The Leigh Day appeal reaffirmed some basic principles for appeals of SRA judgements
The Solicitors Disciplinary Tribunal regularly deals with applications brought by the SRA following the conclusion of criminal proceedings against solicitors. The conviction sometimes forms the entire basis of the proceedings, but otherwise
In late 2013 Aidan Loy committed three drink driving offences for which he was sentenced in December 2013 and February 2014. The second two offences were dealt with together, and as they were all committed in a very short period of time with
The recently published judgment in Forz Khan v Bar Standards Board provides insight into the professional consequences of careless talk and use of LinkedIn. It comes hot on the heels of an SDT judgment in Deborah Daniels who was prosecuted by
LawCare released striking statistics at the beginning of 2018 which show the number of lawyers calling for help is increasing. Lawyers' mental and emotional health has been slowly creeping up the agenda and even the SRA is recognising
The Solicitors Disciplinary Tribunal is now consulting on whether to reduce the standard of proof in disciplinary cases from a criminal to a civil one.
Solicitors have been warned to watch their language and it is highly likely that other regulators will adopt a similar approach.
Solicitors and firms are required to report to the SRA promptly, serious misconduct but what constitutes serious misconduct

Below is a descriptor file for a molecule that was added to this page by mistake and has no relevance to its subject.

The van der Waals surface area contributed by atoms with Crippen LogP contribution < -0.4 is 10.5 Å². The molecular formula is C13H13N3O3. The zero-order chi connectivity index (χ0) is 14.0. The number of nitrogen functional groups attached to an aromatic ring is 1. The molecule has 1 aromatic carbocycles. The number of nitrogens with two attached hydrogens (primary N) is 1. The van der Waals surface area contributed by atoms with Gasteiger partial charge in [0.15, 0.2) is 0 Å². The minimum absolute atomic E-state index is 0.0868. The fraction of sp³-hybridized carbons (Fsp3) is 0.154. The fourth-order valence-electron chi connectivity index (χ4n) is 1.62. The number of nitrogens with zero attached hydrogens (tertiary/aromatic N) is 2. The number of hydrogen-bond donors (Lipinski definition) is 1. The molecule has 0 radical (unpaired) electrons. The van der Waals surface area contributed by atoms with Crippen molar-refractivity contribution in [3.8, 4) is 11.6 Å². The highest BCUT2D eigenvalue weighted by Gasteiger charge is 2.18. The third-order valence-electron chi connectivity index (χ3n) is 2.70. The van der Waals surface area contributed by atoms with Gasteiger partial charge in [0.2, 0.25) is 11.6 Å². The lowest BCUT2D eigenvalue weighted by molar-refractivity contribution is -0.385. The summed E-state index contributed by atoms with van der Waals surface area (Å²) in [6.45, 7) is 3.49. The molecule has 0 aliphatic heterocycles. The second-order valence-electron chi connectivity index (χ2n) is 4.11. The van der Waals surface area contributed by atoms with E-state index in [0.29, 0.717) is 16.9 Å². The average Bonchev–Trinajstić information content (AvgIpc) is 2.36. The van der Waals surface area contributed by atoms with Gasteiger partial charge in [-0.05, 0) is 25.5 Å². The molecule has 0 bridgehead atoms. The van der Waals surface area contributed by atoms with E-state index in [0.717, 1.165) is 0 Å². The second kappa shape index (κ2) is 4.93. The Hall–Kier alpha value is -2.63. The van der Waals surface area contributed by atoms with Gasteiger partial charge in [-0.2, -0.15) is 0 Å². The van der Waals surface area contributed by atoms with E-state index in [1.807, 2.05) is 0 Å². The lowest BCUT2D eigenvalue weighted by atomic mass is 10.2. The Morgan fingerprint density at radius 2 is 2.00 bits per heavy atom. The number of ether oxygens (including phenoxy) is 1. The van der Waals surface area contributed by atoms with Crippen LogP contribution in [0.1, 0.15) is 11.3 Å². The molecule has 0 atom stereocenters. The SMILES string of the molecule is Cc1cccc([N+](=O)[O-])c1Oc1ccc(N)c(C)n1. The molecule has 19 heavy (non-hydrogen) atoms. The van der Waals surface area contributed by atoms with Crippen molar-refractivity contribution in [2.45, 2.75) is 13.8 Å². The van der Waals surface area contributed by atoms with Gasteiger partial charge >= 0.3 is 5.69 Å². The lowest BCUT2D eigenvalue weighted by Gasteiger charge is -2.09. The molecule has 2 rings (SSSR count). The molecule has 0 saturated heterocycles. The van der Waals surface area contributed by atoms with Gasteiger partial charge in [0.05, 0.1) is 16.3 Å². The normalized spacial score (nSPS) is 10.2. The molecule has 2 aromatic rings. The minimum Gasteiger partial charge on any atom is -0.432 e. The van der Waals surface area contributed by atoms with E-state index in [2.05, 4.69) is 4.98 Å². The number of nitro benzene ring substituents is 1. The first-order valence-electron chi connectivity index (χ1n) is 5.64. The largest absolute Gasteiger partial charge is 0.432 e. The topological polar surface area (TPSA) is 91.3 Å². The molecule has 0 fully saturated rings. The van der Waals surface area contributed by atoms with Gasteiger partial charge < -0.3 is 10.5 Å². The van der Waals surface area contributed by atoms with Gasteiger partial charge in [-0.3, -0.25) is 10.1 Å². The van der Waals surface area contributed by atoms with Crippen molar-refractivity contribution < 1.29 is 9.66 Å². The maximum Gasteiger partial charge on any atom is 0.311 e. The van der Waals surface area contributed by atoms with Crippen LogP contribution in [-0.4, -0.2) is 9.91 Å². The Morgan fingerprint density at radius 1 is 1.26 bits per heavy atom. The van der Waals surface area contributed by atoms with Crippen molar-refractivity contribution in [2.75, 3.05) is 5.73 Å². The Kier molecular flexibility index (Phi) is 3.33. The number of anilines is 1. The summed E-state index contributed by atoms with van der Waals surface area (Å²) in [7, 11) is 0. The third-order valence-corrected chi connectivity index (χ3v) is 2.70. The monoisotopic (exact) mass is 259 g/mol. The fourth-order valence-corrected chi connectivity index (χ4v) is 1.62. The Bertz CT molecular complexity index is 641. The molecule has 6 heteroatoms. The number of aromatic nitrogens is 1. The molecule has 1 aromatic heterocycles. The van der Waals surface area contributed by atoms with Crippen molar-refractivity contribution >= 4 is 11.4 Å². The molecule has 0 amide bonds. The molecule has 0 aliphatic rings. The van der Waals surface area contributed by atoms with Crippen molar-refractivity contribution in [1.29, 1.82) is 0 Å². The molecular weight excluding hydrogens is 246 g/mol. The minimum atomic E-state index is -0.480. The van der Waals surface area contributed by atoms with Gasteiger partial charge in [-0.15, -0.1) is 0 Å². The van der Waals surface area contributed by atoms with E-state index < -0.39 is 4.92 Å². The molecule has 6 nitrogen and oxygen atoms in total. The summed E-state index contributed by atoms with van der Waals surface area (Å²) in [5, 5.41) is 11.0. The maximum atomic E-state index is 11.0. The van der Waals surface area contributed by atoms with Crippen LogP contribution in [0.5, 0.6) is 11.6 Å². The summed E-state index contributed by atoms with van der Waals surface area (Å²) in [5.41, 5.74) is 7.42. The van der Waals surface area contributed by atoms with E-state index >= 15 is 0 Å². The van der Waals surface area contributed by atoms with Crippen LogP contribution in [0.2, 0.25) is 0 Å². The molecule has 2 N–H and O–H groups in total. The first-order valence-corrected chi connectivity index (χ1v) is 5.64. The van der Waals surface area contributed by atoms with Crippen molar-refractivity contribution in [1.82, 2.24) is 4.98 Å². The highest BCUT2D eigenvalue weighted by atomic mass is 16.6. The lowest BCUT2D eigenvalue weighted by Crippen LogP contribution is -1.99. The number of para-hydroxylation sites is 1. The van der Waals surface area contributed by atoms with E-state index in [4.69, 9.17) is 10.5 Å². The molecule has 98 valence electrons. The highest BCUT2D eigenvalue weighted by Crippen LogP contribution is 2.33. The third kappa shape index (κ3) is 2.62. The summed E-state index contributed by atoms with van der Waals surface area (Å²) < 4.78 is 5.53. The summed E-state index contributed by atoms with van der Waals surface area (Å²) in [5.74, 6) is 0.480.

The SRA and other regulators frequently bring disciplinary proceedings based on "a lack of integrity." But what is integrity?
In September 2017 Majid Mahmood was fined £25,000 and was the subject of a deferred period of suspension as a result of wholly inappropriate posts on his Facebook Page
On the 21 September 2017 the SRA published a warning notice to solicitors, firms and anyone else it regulates who provide tax planning services
There is a procedure in the Solicitors Disciplinary Tribunal which allows the parties to apply for disciplinary proceedings to be concluded by a Statement of Agreed Facts and Outcome.
Michael Cremin was a man who presented himself to the outside world as a Lawyer and Advocate. He had a professional profile on the web site of Cotswold Barristers Chambers, along with his photograph. Cremin was neither.
This has long been a guiding principle. Solicitors are guardians and trustees of client money and are expected to exercise proper stewardship over it. Everything that we do with client money has to in accordance with the SRA Accounts Rules
In proceedings before the Solicitors Disciplinary Tribunal it has for very many years been a requirement that a solicitor should clearly know the case that he or she has to meet. In other words, there is an obligation on the SRA to properly
The need to deal carefully, thoroughly and openly with the SRA during investigations cannot be overstated. There is an explicit professional obligation to cooperate with the Authority and to provide it with whatever information it might need
Web site powered by CommsBox™